At this point it's probably easier to just eschew the OGL and publish for Dungeons and Dragons by name than it is to actually publish something that would be compatible with the Dungeons and Dragons OGL-enabled restatements, if you're not interested in throwing your hat in with any particular version.
Making compatible products with an existing game without an license is a legal gray area. Courts have not be a definitive ruling. Go to one lawyer you get answer X, and goto another you get Y. For a more concrete example see the differences between the opinion of David Kenzer of KenzerCo and Clark Peterson of Necromancer Games. Both are lawyer both have intellectual property experience. David believes that the law favor him publishing compatible products without a license, Clark believes it doesn't.
The Open Gaming License however is explicit permission to use copyrighted material with the condition that give the same right with what we create from it. Luckily for us the terms and much of the stats we need to make products compatible with older edition is found in the d20 SRD.
What it boils down to is risk. Whether you want to risk being sued by Wizards for copyright infringement. Granted it not going to happen right off the bat. Likely you will get a cease and desist letter first. But in either case your business plan, sense of well-being, and most importantly fun will be trashed.
Unless you are one of the lucky few who is a intellectual property lawyer, none of us are experienced enough in law to decide what is the exact risk we are assuming.
For people who are starting out in life, in their 20s, don't have much assets or a family to support then the risk of making compatible product is different then somebody in their 40s, has a family, a house, and some assets.
Also the risk is different depending on how serious you are about making money off of publishing professionally. If you are going invest some money and time then your view of the risk involved is going to different.
What the OGL does is reduce the risk. By properly following the license you nearly eliminate the chance that Wizards is going to send even a cease and desist letter.
The way it works is as follows
- You are using the d20 SRD to write a product compatible with OD&D.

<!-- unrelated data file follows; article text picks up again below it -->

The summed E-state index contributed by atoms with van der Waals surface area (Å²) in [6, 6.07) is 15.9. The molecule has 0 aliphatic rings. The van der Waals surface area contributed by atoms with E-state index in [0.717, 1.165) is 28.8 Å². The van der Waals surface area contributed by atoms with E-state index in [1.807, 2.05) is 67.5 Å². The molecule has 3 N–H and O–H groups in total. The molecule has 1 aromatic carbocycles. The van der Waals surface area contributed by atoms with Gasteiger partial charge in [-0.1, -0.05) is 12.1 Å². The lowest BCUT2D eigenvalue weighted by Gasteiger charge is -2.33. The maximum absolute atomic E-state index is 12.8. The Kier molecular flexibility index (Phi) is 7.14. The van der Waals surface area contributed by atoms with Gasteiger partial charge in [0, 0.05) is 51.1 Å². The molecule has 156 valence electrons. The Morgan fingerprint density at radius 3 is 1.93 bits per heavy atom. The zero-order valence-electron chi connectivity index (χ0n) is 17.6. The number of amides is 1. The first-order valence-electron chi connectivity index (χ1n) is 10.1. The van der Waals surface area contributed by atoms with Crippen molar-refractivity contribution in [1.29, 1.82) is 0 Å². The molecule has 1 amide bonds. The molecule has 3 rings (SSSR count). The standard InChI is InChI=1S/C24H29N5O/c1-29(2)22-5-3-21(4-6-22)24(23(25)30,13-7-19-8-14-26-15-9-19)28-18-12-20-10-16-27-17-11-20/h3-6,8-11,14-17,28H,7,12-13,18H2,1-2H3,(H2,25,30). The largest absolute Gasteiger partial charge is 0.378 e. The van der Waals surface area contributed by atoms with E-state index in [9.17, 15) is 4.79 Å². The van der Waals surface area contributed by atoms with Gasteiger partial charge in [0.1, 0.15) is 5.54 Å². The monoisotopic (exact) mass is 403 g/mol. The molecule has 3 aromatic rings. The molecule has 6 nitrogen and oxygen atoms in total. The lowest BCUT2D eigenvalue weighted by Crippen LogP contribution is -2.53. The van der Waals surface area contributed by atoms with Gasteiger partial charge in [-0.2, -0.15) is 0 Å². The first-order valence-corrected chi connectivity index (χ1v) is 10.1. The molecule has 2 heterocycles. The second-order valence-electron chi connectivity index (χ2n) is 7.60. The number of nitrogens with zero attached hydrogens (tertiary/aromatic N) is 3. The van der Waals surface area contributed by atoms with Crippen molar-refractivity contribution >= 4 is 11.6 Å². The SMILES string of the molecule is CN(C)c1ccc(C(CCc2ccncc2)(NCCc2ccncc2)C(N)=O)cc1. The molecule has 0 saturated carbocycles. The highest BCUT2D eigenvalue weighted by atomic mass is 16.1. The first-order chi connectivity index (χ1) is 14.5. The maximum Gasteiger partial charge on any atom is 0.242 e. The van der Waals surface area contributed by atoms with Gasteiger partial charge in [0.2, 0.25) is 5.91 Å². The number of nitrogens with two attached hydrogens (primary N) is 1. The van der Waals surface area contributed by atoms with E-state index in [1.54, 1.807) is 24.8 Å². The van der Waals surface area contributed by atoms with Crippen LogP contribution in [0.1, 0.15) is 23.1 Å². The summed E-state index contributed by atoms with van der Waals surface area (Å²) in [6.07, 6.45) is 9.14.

- You ignore anything in the d20 SRD that is not found in OD&D or it's supplements.
- Anything in OD&D and the supplements that is not found in the d20 SRD you don't use.
Now most people including myself will start substituting numbers from OD&D for the d20 numbers for things like AC, HD, etc. You are assuming more risk in theory but given the customization options under the d20 SRD it would be hard for Wizards to make a case out of it in my opinion.
The line starts being crossed when you copy things like the to Hit table that can't be derived mathematically. Of course copying any text directly from an older edition is definitely over the line and sooner or later you will get missive from Wizards.
Then to make it crazier different products have different risk. Stuff like the Wild North is very low (as regards to OD&D) all I was using was class,level, or HD and names of generic magic items. The risk with a adventure where fuller stats are needed is probably a little higher. More risk with a rule supplement like a book of classes or a monster book. Then finally the highest is making a direct clone or variant of an older edition.
I am not a lawyer, any legal advice I have is not worth anything. But the OGL is meant to be used by ordinary people to make products commercially . So I feel pretty safe in using the OGL to make products compatible with OD&D.
It a little harder of course because I have to come up with original alternative to the stuff in OD&D that not in the d20 SRD. But in the end it will mean product in your hands, satisfaction on my part that people are having fun with the stuff I create, and yes having a little money to show for all the time I put into my favorite hobby.